Striking Fruitful Partnerships for Medical Education

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Striking Fruitful Partnerships for Medical Education

It has become painfully obvious that resources to augment infrastructure and capacity in the medical education sector have become scarcer then ever. With priorities shifting to building centres of excellence within existing institutions, the question of building feeder units again becomes a source of worry.

It is in this context that the medical education sector has picked up with the core-engineering sectors have long nurtured – public private partnerships – to share the burden of providing a quality education. Inter institutional, inter-continental and inter-sectoral partnerships are being inked with a great ferocity in the medical sector over the last three years or so, spawning a whole set of new projects all targeting employability and capacity building.

“Our disease burden is huge,” V.K.Subburaj, principal secretary, Health, says. “We cannot hope to produce the number of medicare professionals the country needs with the existing capacity. Even in sectors such as community medicine, forensics, radiology and anatomy, there is a shortage of training staff. It will continue like this unless we take some drastic measures,” he adds.

The MCI itself is relaxing norms for setting up medical schools in the country, he points out. Using telemedicine to link universities with medical, nursing and paramedical colleges is an option that will be explored meanwhile. Inter-institutional partnerships will be set up to beam lectures across the state, even country. While these need not necessarily be strictly in the public-private realm, they will certainly establish teaching and training relationships between a large number of institutions for the first time, he explains.

Mayilvahanan Natarajan, Vice Chancellor, Tamil Nadu Dr. MGR Medical Varsity agrees. He says the process has already been kickstarted. “The government/university is open to the idea of public private partnerships. In fact we are excited by the possibilities that this can open out.” Industry- medical school partnerships such as the one that facilitated setting up the bio skills lab at the Orthopaedic department of the Madras Medical College are also on their way in he says. “We are looking at a scenario where the whole state can be networked, either through tele-systems or otherwise, and this will enforce uniform quality standard in the medical education sector,” Dr. Natarajan adds.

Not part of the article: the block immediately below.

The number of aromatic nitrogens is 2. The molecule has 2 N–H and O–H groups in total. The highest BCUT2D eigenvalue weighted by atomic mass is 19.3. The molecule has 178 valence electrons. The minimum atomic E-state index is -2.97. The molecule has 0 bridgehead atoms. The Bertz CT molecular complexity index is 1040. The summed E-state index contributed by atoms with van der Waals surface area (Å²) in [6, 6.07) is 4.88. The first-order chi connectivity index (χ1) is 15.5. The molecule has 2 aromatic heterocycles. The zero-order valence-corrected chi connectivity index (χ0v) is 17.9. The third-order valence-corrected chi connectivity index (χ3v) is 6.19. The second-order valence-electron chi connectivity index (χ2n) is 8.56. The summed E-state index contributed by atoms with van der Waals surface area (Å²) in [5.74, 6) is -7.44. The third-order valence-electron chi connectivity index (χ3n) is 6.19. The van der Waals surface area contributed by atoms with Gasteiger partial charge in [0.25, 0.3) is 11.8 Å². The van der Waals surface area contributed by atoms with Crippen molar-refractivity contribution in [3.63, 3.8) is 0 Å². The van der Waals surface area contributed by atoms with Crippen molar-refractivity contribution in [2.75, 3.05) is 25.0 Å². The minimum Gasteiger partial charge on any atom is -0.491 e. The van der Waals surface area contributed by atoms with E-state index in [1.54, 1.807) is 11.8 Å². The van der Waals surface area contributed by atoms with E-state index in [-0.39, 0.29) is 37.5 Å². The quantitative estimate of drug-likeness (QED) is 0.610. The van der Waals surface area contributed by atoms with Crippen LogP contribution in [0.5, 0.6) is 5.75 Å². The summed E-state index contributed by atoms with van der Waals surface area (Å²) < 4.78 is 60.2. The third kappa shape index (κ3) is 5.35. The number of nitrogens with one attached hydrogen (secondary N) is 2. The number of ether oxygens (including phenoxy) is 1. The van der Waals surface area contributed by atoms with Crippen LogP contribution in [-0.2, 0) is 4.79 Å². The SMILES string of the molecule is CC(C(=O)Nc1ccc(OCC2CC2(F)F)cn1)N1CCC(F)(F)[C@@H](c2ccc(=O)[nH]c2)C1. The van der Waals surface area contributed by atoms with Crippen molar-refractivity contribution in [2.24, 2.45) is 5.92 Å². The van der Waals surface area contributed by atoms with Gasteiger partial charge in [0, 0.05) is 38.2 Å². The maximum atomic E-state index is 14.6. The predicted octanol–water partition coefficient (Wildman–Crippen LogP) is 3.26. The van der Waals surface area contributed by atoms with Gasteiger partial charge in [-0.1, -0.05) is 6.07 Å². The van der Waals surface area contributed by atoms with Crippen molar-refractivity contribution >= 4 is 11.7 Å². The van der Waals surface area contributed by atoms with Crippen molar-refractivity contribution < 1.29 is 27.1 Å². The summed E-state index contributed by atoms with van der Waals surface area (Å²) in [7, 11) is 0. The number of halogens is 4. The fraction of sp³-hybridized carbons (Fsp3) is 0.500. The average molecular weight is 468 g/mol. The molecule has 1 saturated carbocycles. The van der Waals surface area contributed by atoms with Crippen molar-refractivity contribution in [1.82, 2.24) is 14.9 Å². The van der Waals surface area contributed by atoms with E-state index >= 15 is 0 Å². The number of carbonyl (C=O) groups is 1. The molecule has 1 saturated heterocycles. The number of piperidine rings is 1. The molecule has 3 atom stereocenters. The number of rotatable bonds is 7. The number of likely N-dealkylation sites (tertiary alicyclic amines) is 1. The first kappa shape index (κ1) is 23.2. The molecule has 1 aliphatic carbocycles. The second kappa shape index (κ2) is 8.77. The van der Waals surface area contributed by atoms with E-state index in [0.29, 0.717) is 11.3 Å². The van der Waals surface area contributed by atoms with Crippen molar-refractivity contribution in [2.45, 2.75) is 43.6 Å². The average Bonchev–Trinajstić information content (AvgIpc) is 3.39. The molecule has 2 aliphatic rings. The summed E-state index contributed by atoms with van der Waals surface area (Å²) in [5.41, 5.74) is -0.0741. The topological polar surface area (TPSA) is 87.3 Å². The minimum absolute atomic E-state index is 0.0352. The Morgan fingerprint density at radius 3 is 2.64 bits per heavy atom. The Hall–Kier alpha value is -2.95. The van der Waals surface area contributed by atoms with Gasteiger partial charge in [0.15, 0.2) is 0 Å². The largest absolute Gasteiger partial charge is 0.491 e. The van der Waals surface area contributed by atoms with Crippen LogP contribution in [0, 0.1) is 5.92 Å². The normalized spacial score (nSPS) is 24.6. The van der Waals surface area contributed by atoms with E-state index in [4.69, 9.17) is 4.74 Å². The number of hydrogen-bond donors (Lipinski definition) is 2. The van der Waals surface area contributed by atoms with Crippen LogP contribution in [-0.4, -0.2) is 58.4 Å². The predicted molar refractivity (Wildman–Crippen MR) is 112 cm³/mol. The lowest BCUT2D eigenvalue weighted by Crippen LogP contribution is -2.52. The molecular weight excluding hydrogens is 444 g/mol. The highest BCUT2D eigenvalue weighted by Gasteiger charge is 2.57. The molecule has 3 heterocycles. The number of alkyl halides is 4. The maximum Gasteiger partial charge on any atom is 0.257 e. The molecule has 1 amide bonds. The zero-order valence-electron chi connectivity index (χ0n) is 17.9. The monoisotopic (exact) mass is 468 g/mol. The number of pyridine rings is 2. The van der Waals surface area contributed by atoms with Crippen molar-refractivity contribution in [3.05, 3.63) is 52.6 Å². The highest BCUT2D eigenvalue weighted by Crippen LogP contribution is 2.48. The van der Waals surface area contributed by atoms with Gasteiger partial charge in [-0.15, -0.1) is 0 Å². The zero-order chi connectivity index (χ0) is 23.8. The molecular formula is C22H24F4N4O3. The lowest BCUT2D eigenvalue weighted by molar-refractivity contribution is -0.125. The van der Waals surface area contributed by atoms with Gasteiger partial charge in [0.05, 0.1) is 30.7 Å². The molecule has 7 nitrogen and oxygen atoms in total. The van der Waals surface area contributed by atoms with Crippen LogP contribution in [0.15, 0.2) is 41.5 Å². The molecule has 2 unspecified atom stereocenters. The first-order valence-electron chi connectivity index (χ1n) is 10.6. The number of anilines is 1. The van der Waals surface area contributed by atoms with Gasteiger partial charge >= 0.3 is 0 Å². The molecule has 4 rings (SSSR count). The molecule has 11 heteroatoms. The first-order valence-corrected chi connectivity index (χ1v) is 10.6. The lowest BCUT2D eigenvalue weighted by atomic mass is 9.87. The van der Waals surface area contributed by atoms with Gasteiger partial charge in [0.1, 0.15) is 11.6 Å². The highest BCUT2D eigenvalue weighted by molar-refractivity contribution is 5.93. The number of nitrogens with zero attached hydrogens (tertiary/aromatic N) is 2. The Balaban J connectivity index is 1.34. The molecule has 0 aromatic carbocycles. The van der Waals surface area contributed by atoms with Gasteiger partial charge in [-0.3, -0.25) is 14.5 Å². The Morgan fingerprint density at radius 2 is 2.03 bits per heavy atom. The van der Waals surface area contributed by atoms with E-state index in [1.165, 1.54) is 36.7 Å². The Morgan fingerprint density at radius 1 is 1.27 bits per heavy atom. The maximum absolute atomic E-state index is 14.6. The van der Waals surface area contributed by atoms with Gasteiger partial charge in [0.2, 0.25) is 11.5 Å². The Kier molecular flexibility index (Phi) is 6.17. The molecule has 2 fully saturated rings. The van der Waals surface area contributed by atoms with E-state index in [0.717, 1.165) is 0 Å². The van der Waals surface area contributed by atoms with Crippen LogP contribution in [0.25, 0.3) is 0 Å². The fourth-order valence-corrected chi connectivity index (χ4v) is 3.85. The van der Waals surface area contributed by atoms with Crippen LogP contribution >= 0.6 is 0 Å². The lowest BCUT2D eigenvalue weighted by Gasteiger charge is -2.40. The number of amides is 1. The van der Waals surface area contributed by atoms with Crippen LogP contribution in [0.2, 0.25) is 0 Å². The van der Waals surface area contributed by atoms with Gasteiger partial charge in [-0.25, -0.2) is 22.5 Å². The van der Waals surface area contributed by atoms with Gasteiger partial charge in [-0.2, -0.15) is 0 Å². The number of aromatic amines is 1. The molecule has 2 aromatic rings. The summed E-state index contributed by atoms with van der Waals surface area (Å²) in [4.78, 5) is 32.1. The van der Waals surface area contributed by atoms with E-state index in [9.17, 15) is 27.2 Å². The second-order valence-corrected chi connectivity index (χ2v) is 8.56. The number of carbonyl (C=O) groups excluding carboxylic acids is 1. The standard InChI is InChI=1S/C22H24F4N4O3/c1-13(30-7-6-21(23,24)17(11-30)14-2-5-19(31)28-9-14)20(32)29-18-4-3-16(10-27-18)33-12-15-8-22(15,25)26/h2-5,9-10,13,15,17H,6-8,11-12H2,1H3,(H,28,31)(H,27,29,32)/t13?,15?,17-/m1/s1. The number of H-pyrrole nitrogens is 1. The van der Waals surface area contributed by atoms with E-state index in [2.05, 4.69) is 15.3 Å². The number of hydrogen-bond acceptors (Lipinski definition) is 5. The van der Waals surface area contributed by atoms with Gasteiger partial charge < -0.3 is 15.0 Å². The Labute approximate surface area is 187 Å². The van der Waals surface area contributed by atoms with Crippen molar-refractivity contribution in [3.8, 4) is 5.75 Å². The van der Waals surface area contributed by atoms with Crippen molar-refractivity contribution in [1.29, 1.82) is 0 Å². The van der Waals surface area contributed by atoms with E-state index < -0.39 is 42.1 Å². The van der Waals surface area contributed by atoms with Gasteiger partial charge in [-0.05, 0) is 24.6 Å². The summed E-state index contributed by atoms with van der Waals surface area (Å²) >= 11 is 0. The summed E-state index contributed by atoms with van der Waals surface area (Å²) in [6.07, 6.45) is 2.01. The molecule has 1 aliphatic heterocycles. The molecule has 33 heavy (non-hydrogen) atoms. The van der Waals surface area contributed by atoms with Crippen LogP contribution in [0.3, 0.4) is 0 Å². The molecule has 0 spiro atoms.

S.P.Thyagarajan, Pro Chancellor (Research), Sri Ramanchandra University (SRU), who has also served as Vice Chancellor, Madras University, says the medical sector has been a tad slower than the engineering sector in harnessing the benefits of collaborations across sectors, but the trend has started. “There are inherent strengths in the public sector, as in the private sector. We must synergise these strengths and create a system that would be able to provide the best quality medical education to everyone who makes it to a medical or nursing college,” he says.

Pointing to the Planning Commission models for PPP in higher education drawn up in 2009 at the instance of Prime Minister Manmohan Singh, Prof. Thyagarajan says the Basic Infrastructure Model and the Outsourcing Model have found much support. While the former involves the private sector investing in infrastructure and the government running operations; the latter suggests that private players should invest and run the operations, being compensated by the government for doing so.

Some of the sectors that are of interest to the government, industry and foreign universities in the lifesciences sector are clinical trials, research and development in pharmacology clinical trials, environmental health monitoring, and validation of traditional systems of medicine.

With government of India institutions such at the Departments of Biotechnology, Science and Technology, Indian Council of Medical Research, Defence Research and Development Organisation, Pollution Control Boards showing interest in cementing relationships with educational institutions, and international varsities establishing linkages with their counterparts in India, the time has never been so perfect to establish collaborations.

However, as Stephen Shortell, Dean of the School of Public Health, says it takes six characteristics to establish an effective partnership. In India recently to sign a Memorandum of Understanding with the Department of Environmental Health, SRU, he outlines the following crucial components of every successful partnership: Shared goals and objectives, allied incentives, clear and consistent communication, setting in place evaluation and monitoring systems, and more importantly, wishing well for your partner even if you do not benefit.

JEE Main

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